Coast Guard Technology, Teamwork Sinks Smugglers

Lockheed Martin’s C4ISR system aids Coast Guard in seizing 15,000 pounds of cocaine in the Caribbean

 

file The Coast Guard, with the aid of a C-130 equipped with Lockheed Martin’s C4ISR mission pallet, recently seized 15,000 pounds of cocaine valued at $180 million off the Honduran coast and bound for the United States.

The U.S. Coast Guard faces the daunting task of keeping pace with drug traffickers, who are using more sophisticated ways to smuggle illicit cargo into the country.  In July, the Coast Guard used the latest technology and old-fashioned coordination to sink a plan to smuggle 15,000 pounds of cocaine valued at $180 million into the United States.

A Coast Guard C-130 equipped with the Lockheed Martin-developed Command, Control, Communications, Computers, Intelligence, Surveillance and Reconnaissance (C4ISR) mission pallet spotted a suspicious vessel off Honduras’ Caribbean coast. The crew notified a U.S. Customs and Border Protection airplane, which located a Self Propelled Semi-Submersible (SPSS) and alerted the Coast Guard Cutter Seneca.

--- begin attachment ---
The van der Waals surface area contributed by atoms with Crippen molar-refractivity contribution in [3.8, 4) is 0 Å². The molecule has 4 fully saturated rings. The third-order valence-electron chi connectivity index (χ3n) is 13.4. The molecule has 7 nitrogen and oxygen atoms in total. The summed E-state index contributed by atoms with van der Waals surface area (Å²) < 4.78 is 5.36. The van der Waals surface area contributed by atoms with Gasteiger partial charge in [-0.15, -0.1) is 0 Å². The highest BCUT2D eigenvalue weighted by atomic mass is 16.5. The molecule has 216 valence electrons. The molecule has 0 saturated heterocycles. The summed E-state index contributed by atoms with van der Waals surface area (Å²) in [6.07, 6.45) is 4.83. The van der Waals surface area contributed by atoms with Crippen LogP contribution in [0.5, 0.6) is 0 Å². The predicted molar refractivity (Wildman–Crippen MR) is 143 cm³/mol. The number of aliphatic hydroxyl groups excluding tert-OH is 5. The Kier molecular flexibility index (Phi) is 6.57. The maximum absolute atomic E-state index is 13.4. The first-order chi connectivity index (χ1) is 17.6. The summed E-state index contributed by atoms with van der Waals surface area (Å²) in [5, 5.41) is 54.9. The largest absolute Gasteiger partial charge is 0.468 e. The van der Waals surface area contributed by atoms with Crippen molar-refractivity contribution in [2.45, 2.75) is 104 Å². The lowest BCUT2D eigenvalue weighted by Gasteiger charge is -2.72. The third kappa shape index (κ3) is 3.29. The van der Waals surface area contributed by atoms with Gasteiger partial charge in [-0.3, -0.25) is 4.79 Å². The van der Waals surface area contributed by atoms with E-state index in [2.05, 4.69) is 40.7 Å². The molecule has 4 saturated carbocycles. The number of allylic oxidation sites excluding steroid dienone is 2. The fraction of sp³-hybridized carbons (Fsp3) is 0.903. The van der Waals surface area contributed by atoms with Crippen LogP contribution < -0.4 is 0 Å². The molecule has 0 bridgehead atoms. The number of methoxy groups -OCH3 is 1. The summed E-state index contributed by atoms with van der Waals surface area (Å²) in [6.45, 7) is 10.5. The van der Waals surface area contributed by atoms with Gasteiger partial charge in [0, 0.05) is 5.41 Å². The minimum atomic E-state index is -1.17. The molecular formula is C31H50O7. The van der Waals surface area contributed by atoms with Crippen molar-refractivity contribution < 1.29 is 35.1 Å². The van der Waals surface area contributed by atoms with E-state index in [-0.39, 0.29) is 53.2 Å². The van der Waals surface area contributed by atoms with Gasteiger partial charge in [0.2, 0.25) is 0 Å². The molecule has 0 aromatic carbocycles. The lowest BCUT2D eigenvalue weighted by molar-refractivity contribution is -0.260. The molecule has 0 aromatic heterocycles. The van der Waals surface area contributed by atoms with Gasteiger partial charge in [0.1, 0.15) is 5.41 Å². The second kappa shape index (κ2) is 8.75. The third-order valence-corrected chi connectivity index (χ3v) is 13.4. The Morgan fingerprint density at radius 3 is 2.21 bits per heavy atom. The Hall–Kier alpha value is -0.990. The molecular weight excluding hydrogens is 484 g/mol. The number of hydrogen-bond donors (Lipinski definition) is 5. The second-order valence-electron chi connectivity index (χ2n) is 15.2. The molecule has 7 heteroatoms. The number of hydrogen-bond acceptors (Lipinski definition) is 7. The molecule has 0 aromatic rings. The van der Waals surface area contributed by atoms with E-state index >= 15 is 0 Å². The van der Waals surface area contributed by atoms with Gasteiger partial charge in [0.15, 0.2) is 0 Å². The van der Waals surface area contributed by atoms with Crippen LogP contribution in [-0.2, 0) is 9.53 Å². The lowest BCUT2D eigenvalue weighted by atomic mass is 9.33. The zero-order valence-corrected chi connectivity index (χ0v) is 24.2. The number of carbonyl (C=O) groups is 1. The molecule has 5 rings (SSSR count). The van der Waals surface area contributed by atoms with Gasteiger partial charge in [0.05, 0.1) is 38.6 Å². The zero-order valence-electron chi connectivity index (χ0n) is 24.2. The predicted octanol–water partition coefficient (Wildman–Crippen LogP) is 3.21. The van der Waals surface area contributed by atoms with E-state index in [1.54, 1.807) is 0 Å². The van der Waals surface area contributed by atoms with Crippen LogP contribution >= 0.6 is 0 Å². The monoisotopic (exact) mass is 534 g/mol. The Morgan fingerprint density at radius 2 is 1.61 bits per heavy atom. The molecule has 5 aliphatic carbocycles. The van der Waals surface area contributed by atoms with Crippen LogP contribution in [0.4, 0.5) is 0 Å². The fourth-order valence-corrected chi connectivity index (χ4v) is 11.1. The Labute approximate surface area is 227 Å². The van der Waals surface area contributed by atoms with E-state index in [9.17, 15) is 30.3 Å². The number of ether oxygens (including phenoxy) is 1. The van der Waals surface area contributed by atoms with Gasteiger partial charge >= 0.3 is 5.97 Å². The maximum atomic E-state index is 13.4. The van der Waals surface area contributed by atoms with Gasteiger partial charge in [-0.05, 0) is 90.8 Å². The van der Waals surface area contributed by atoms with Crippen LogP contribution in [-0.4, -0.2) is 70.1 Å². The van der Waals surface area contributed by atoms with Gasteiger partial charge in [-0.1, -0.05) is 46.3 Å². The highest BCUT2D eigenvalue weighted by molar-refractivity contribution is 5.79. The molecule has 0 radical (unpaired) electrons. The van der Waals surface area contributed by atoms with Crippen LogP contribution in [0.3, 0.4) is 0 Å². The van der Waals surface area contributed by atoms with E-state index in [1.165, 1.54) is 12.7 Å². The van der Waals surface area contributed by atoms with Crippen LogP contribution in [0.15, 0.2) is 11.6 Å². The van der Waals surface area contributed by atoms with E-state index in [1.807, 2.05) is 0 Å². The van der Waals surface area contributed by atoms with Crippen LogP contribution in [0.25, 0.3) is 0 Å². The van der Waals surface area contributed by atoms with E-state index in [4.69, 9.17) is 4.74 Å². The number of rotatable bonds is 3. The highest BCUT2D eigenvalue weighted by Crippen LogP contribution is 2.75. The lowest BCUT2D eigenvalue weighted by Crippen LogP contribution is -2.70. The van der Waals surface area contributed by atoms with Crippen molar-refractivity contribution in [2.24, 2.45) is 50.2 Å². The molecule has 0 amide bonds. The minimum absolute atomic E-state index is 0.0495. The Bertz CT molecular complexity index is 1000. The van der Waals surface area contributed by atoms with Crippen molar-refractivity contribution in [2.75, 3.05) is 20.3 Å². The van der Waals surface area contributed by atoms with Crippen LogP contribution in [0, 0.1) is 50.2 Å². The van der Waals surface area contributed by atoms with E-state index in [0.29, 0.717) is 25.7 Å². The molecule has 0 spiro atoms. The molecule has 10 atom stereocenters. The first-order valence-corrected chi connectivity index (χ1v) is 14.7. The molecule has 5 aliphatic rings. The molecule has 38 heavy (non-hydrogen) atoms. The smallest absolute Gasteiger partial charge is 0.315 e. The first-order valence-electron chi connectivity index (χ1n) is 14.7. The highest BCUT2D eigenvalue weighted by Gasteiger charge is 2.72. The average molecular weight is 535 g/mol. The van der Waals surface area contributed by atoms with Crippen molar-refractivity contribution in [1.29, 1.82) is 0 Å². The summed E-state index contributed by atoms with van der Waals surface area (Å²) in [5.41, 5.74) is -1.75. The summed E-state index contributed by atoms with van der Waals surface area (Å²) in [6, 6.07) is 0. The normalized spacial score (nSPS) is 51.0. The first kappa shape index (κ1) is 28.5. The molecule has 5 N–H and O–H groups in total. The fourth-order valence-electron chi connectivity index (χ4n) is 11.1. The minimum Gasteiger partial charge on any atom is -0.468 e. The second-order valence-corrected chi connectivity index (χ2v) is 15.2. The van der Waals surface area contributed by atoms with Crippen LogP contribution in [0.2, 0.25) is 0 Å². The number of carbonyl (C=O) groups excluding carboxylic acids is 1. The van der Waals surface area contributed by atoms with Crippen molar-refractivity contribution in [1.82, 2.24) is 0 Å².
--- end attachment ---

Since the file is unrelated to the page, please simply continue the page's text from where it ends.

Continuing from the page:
Coast Guard offloads 7.5 tons of cocaine from drug sub

With Coast Guard and Customs aircraft providing positioning information and communications assistance, a Seneca-based helicopter and pursuit boat caught the SPSS. As the vessel sank, the Coast Guard recovered some cocaine and detained the suspects. Over the next several weeks, the Seneca and several other Coast Guard cutters searched for the sunken SPSS, which was located by the Oak. Honduran Navy and FBI dive teams then retrieved the remaining cocaine.

“This is a text book example of exceptional planning, coordination and execution with command and control from Miami and Key West, fixed-wing support from our Maritime Patrol Aircraft and cooperation from our international partners in Honduras,” said Seneca Commander Charles Fosse. “It was a team effort across the board.”

Less than 100 feet long and capable of carrying up to five crewmembers and 10 tons of drugs as far as 5,000 miles, smugglers regularly use SPSSs in the eastern Pacific. SPSSs are designed to rapidly sink when they are detected, making contraband recovery difficult. This was the first SPSS interdiction in the Caribbean and the first underwater drug removal from an SPSS.

In addition to making the C-130 airframe, Lockheed Martin develops and integrates the C4ISR systems for the Coast Guard’s aviation and National Security Cutter assets. The C4ISR system’s interoperability helps ensure that the Coast Guard’s air and sea assets can work with other agencies and organizations.

For more information on the drug seizure, please visit the U.S. Coast Guard’s website.